Make no mistake, state renewable portfolio standards (RPS) have been a key driver of the solar and windpower industries, along with federal tax incentives, and RPS policy will continue to push utility-scale development for years to come. Still, companies are preparing for the changes and challenges that lie ahead.
Overall, 2013 was a year of RPS policy advancement, according to analysts at Keyes, Fox & Wiedman, even while attempts to diminish or destroy RPS policy gained national attention. Law changes in Colorado, Minnesota and Maryland, for example, will require 1,000 MW of additional renewable energy, including 500 MW of solar.
According to projections from Lawrence Berkeley National Laboratory, 94 GW of renewable energy must be built for utilities to achieve full RPS compliance by 2035. That equates to roughly 3 to 5 GW a year through 2020 and 2 to 3 GW through 2035. By comparison, RPS-driven renewable energy additions have ranged from 6 to 13 GW a year in all but one year since 2008.
“Despite some initial concern that utilities would have difficulty meeting their targets, utilities have in fact been able to hit their targets and many states have gone back and revised their targets and raised them,” says Galen Barbose, a principle scientific engineering associate at the national lab.
Historically, wind has been the dominant RPS resource. Solar was a minor player due to its higher cost and because it was seen as a distributed resource. Some of those differences have eroded in recent years, Barbose says, as solar has become less expensive. In some areas, such as the desert southwest, there is little difference between solar and wind power and the impact RPS makes on those industries.
Companies in the wind power and solar industries say RPS has unmistakably influenced business. Some companies report developing business plans focused on RPS. First Wind, a Boston-based wind project developer, for instance, has built farms in Maine, Vermont, New York, Utah, Washington and Hawaii. The Utah project provides power to Southern California.
“We haven’t developed in the middle of the country, where RPS standards either don’t exist or are not as strong,” says John Lamontagne, director of corporate communications at First Wind. “The RPS policy is an important part of how we determine where we’re going to put a project and to whom we sell power.”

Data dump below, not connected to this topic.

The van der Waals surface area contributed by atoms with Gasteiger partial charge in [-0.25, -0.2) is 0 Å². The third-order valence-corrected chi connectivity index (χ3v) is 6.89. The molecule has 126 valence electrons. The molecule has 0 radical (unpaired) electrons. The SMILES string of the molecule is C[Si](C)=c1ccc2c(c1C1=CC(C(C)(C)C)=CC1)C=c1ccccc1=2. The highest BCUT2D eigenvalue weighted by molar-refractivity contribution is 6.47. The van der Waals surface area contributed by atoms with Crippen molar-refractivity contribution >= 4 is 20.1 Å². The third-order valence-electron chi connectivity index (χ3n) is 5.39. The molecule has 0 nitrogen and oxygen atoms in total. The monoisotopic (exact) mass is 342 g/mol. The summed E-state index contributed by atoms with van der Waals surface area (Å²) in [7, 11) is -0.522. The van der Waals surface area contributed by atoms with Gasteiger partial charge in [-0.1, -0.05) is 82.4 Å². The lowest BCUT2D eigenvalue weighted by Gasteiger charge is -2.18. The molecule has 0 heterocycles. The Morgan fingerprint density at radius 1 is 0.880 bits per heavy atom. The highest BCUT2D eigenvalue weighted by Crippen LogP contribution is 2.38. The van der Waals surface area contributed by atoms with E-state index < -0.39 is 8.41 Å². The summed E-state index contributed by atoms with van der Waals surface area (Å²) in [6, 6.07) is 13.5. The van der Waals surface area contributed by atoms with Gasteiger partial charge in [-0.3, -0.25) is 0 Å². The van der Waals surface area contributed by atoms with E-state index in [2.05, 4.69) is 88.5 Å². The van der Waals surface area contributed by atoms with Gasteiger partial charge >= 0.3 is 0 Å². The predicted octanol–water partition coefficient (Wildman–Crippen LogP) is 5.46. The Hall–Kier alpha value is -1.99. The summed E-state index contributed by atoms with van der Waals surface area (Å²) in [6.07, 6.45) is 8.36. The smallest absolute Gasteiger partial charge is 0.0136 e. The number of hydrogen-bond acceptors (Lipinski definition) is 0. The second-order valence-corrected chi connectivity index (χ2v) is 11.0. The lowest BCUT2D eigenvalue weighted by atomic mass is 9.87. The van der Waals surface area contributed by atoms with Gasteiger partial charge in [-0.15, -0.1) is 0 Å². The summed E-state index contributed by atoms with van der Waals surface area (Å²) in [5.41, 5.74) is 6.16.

Likewise, the country’s third-largest utility-scale solar developers, Recurrent Energy, has a 600-MW portfolio in the U.S. that is largely driven by RPS – especially in California, where the step-up from 20% to 33% RPS has been a boon to solar business. In fact, 80% of the energy added to the grid since that expansion has been solar.
“RPS is huge for us,” says Arno Harris, CEO of Recurrent Energy. Still, the company has solar arrays scattered from coast to coast and in Ontario. “As a developer, you learn not to put all of your eggs in one basket. For us, it’s about diversifying across states and regions, so you’re not betting everything on one policy.”
RPS, he says, doesn’t mean a state will have a large utility-scale solar market. Conditions on the ground must be right. A sufficient solar resource is the first consideration. Two more are an interconnection policy that doesn’t disadvantage solar, and utility procurement conditions that don’t favor one technology over another. Increasingly, politics is on the side of renewable energy.
“There is a growing sense that renewables are affordable, and people ultimately do have a sense of responsibility and a desire to be supportive of things that will do something about climate change and air quality,” says Harris.
Perhaps the greatest challenge renewable energy companies will face in regard to RPS is their fulfillment. California, for instance, will likely make a shift from its RPS to carbon emissions-based policy in the future. How that will play out it is unknown, and will likely be the subject of much political back-and-forth.
“RPS has led this amazing revolution in California, but the underlining driver is starting to slow down,” Harris says. “The state is going through a big transition right now.” This transition is the object of his concerns more than attacks from lobbyists opposed to renewable energy. But RPS hasn’t clear outside forces yet.
While none of the major attempts to scale back RPS were successful in last couple years, groups have begun to change their methods.
“Now the strategy is shifting toward weakening RPS policies by expanding the set of resources that are eligible and expanding the use of unbundled RECS that can be sourced from anywhere in the country,” says Barbose. “It’s a more subtle way to dismantle RPS programs.”
One problem, though: Renewable energy has an ever-expanding bully pulpit. In Georgia, for instance, environmentalists and Tea Party activists together are pressing state leaders for updated solar policies. The group is called the “Green Tea Coalition.”
“The increasing number of supporters is a big reason why many of these political attacks haven’t been successful,” Barbose says. “They’ve underestimated the strength of the constituencies that benefit from these policies.”
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